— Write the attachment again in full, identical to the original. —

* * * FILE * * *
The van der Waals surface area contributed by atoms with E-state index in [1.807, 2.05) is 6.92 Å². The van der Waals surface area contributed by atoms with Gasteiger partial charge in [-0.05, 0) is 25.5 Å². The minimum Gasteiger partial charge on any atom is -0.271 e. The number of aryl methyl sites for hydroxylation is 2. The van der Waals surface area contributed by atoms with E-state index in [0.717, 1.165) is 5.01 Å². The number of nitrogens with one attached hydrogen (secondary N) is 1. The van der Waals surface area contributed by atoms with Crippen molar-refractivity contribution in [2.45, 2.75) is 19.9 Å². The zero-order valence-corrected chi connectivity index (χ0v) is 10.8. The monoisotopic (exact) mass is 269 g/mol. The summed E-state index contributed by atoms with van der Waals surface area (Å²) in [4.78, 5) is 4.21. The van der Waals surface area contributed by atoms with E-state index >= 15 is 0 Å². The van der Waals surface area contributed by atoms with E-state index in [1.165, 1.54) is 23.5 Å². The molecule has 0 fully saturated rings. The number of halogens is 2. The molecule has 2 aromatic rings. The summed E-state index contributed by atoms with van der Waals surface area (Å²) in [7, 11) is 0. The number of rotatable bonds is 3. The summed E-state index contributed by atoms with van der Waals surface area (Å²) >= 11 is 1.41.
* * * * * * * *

The van der Waals surface area contributed by atoms with E-state index in [1.807, 2.05) is 6.92 Å². The van der Waals surface area contributed by atoms with Gasteiger partial charge in [-0.05, 0) is 25.5 Å². The minimum Gasteiger partial charge on any atom is -0.271 e. The number of aryl methyl sites for hydroxylation is 2. The van der Waals surface area contributed by atoms with E-state index in [0.717, 1.165) is 5.01 Å². The number of nitrogens with one attached hydrogen (secondary N) is 1. The van der Waals surface area contributed by atoms with Crippen molar-refractivity contribution in [2.45, 2.75) is 19.9 Å². The zero-order valence-corrected chi connectivity index (χ0v) is 10.8. The monoisotopic (exact) mass is 269 g/mol. The summed E-state index contributed by atoms with van der Waals surface area (Å²) in [4.78, 5) is 4.21. The van der Waals surface area contributed by atoms with E-state index >= 15 is 0 Å². The van der Waals surface area contributed by atoms with E-state index in [1.165, 1.54) is 23.5 Å². The molecule has 0 fully saturated rings. The number of halogens is 2. The molecule has 2 aromatic rings. The summed E-state index contributed by atoms with van der Waals surface area (Å²) in [7, 11) is 0. The number of rotatable bonds is 3. The summed E-state index contributed by atoms with van der Waals surface area (Å²) >= 11 is 1.41.